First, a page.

Generating Publics for Your Investment: Punishment, Trust, Inequality, and Polarization
The Liechtenstein Institute on Self-Determination will hold a lunch seminar, "Generating Publics for Your Investment: Punishment, Trust, Inequality, and Polarization," on Thursday, December 1, 2016, at 12:00 p.m. in 012 Bendheim Hall. Joanna Bryson, currently a visiting scholar at Princeton's Center for Information Technology Policy (CITP), will lead the discussion. The lunch is open to Princeton University faculty and students only. To attend, RSVP to Angella Matheney.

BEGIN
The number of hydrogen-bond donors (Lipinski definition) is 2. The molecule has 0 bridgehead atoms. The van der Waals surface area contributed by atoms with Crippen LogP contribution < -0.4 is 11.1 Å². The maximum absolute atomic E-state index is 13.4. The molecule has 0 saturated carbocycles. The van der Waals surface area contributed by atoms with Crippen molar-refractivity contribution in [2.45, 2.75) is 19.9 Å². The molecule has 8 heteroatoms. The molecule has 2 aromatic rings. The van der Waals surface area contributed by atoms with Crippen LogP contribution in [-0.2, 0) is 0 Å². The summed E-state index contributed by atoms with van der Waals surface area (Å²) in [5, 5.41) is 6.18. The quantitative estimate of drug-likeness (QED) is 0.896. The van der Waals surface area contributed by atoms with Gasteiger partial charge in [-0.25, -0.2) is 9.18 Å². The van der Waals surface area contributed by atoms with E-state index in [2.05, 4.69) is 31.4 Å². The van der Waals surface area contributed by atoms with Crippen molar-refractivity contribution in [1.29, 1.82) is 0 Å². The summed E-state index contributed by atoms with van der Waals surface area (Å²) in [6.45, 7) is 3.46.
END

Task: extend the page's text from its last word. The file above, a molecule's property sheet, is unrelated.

Joanna Bryson is a Reader (tenured Associate Professor) at the University of Bath, currently visiting at Princeton's Center for Information Technology Policy (CITP). She has broad academic interests in the structure and utility of intelligence, both natural and artificial. She is best known for her work in systems AI and AI ethics, both of which she began during her PhD in the 1990s, but she and her colleagues publish broadly, into biology, anthropology, philosophy, cognitive science, and politics. She is currently collaborating on a project funded by Princeton's University Center for Human Values, “Public Goods and Artificial Intelligence,” with Alin Coman of Princeton Psychology and Mark Riedl of Georgia Tech. This project includes both basic research in human sociality and experiments in technological interventions. Other current research includes work on understanding the causality behind the link between wealth inequality and political polarization, work on transparency in AI systems, and work on machine prejudice deriving from human semantics. Bryson holds degrees in Psychology from Chicago and Edinburgh, and in Artificial Intelligence from Edinburgh and MIT. At Bath she founded the Intelligent Systems research group (one of four in the Department of Computer Science) and heads their Artificial Models of Natural Intelligence.